Betty asks…

How will Asperger syndrome and PDD be Diagnosed in the future once the definition is Changed?

I heard that instead of 3 being diagnosed with High Functioning Autism (aspergers syndrome), PDD-NOS and Autistic disorder there will only be one type
but, what if the child have mild symptoms of Autism just like Aspergers, how will they be diagnosed? How will Aspergers syndrome and PDD-NOS be diagnosed differently under the dsm-5 if they have symptoms of an autism Spectrum disorder?

admin answers:

Actually there are currently 5 subtypes…also childhood disintegrative disorder and retts

instead of labeling by subtype–they will just use one label for all groups

Autism Spectrum Disorder

Must meet criteria A, B, C, and D:

A. Persistent deficits in social communication and social interaction across contexts, not accounted for by general developmental delays, and manifest by all 3 of the following:

1. Deficits in social-emotional reciprocity; ranging from abnormal social approach and failure of normal back and forth conversation through reduced sharing of interests, emotions, and affect and response to total lack of initiation of social interaction,

2. Deficits in nonverbal communicative behaviors used for social interaction; ranging from poorly integrated- verbal and nonverbal communication, through abnormalities in eye contact and body-language, or deficits in understanding and use of nonverbal communication, to total lack of facial expression or gestures.

3. Deficits in developing and maintaining relationships, appropriate to developmental level (beyond those with caregivers); ranging from difficulties adjusting behavior to suit different social contexts through difficulties in sharing imaginative play and in making friends to an apparent absence of interest in people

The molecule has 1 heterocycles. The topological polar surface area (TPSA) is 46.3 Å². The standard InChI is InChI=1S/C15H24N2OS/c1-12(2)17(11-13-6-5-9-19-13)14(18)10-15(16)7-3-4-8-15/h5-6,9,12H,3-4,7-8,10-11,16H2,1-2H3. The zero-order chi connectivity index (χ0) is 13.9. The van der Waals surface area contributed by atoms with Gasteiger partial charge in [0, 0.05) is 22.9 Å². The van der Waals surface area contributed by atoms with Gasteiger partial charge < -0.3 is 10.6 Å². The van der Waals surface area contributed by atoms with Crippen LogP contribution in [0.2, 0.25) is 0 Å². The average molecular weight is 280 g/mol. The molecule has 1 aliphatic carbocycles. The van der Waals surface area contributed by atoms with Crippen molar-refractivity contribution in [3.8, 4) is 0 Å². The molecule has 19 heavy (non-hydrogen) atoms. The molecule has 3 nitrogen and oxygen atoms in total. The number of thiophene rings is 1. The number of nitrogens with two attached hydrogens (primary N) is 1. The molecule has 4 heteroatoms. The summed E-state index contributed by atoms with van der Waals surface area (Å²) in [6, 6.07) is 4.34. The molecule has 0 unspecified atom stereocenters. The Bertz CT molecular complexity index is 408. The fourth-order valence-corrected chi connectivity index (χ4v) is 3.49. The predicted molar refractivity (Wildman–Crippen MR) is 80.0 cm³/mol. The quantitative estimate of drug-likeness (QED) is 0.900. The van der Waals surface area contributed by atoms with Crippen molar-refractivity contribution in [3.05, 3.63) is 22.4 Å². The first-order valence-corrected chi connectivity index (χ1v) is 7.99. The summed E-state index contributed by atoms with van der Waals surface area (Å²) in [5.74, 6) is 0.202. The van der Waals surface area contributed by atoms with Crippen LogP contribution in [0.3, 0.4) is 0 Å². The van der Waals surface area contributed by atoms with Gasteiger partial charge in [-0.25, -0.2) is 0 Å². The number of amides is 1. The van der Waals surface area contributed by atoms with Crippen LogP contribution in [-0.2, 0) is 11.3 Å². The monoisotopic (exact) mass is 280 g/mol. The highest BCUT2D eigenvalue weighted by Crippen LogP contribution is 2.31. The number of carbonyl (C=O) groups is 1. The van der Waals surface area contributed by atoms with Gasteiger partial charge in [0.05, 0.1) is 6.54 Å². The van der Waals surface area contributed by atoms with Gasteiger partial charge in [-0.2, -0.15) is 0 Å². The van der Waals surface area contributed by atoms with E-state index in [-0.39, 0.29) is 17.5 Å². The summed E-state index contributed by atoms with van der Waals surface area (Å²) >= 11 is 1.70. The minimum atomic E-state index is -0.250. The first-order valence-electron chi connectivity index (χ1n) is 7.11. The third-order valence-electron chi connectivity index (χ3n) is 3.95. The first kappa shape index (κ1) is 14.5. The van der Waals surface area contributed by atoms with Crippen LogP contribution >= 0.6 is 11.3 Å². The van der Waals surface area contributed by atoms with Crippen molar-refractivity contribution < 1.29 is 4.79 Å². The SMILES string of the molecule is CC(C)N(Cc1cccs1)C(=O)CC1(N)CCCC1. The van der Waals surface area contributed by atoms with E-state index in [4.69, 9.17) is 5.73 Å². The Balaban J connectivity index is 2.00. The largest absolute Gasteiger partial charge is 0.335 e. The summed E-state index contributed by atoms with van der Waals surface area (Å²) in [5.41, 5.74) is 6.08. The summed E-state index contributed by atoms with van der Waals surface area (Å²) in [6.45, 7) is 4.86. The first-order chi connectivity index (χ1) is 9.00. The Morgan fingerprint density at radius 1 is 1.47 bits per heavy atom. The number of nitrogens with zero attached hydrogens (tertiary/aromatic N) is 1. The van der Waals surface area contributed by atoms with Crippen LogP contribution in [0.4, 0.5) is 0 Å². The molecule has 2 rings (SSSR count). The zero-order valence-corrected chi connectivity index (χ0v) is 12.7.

B. Restricted, repetitive patterns of behavior, interests, or activities as manifested by at least two of the following:

1. Stereotyped or repetitive speech, motor movements, or use of objects; (such as simple motor stereotypies, echolalia, repetitive use of objects, or idiosyncratic phrases).

2. Excessive adherence to routines, ritualized patterns of verbal or nonverbal behavior, or excessive resistance to change; (such as motoric rituals, insistence on same route or food, repetitive questioning or extreme distress at small changes).

3. Highly restricted, fixated interests that are abnormal in intensity or focus; (such as strong attachment to or preoccupation with unusual objects, excessively circumscribed or perseverative interests).

4. Hyper-or hypo-reactivity to sensory input or unusual interest in sensory aspects of environment; (such as apparent indifference to pain/heat/cold, adverse response to specific sounds or textures, excessive smelling or touching of objects, fascination with lights or spinning objects).

C. Symptoms must be present in early childhood (but may not become fully manifest until social demands exceed limited capacities)

D. Symptoms together limit and impair everyday functioning.

Aspergers and PDDNOS CAN fit into this definition….instead of listing different types—there will just be one type…they won’t be diagnosed differently.

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Question?: Autistic Definition

Ken asks…

What is a brief description of autism?

Tomorrow I am going to an organization to help kids with autism do things that they can’t do on their own. I have never done this before, and I don’t know anyone with autism. I don’t understand how the children there will behave, or how they act. I tried looking it up, but the definitions are way to long and confusing. Please don’t be rude to people with autism when answering!

admin answers:

Autism is a neurological developmental disorder. Symptoms include difficulty socializing and communicating, lack of eye contact, delayed speech, difficulty reading people, obsessive interests, need for routine, repetitive behavior, poor motor coordination, and abnormal sensory processing.